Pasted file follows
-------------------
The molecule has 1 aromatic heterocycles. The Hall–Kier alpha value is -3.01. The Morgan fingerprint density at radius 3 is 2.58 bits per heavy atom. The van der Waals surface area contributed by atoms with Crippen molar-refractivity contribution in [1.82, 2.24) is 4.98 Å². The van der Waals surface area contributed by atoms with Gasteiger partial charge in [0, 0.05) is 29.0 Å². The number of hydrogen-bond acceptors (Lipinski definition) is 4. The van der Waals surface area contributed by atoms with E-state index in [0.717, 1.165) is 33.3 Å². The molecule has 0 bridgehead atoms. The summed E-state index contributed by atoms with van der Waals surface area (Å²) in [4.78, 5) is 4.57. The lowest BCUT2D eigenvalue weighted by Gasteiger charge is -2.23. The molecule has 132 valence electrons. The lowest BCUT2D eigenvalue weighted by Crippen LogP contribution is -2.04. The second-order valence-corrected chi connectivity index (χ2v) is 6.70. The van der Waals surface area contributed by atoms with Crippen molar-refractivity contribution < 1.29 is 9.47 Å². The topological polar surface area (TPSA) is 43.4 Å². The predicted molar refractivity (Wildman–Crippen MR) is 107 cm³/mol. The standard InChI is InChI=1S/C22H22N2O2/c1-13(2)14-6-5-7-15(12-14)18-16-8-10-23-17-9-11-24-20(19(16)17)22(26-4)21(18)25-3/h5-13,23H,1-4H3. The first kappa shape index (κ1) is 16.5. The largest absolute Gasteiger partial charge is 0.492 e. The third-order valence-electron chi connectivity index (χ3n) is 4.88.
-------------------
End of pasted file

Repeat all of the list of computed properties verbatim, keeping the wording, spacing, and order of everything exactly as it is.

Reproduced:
The molecule has 1 aromatic heterocycles. The Hall–Kier alpha value is -3.01. The Morgan fingerprint density at radius 3 is 2.58 bits per heavy atom. The van der Waals surface area contributed by atoms with Crippen molar-refractivity contribution in [1.82, 2.24) is 4.98 Å². The van der Waals surface area contributed by atoms with Gasteiger partial charge in [0, 0.05) is 29.0 Å². The number of hydrogen-bond acceptors (Lipinski definition) is 4. The van der Waals surface area contributed by atoms with E-state index in [0.717, 1.165) is 33.3 Å². The molecule has 0 bridgehead atoms. The summed E-state index contributed by atoms with van der Waals surface area (Å²) in [4.78, 5) is 4.57. The lowest BCUT2D eigenvalue weighted by Gasteiger charge is -2.23. The molecule has 132 valence electrons. The lowest BCUT2D eigenvalue weighted by Crippen LogP contribution is -2.04. The second-order valence-corrected chi connectivity index (χ2v) is 6.70. The van der Waals surface area contributed by atoms with Crippen molar-refractivity contribution < 1.29 is 9.47 Å². The topological polar surface area (TPSA) is 43.4 Å². The predicted molar refractivity (Wildman–Crippen MR) is 107 cm³/mol. The standard InChI is InChI=1S/C22H22N2O2/c1-13(2)14-6-5-7-15(12-14)18-16-8-10-23-17-9-11-24-20(19(16)17)22(26-4)21(18)25-3/h5-13,23H,1-4H3. The first kappa shape index (κ1) is 16.5. The largest absolute Gasteiger partial charge is 0.492 e. The third-order valence-electron chi connectivity index (χ3n) is 4.88.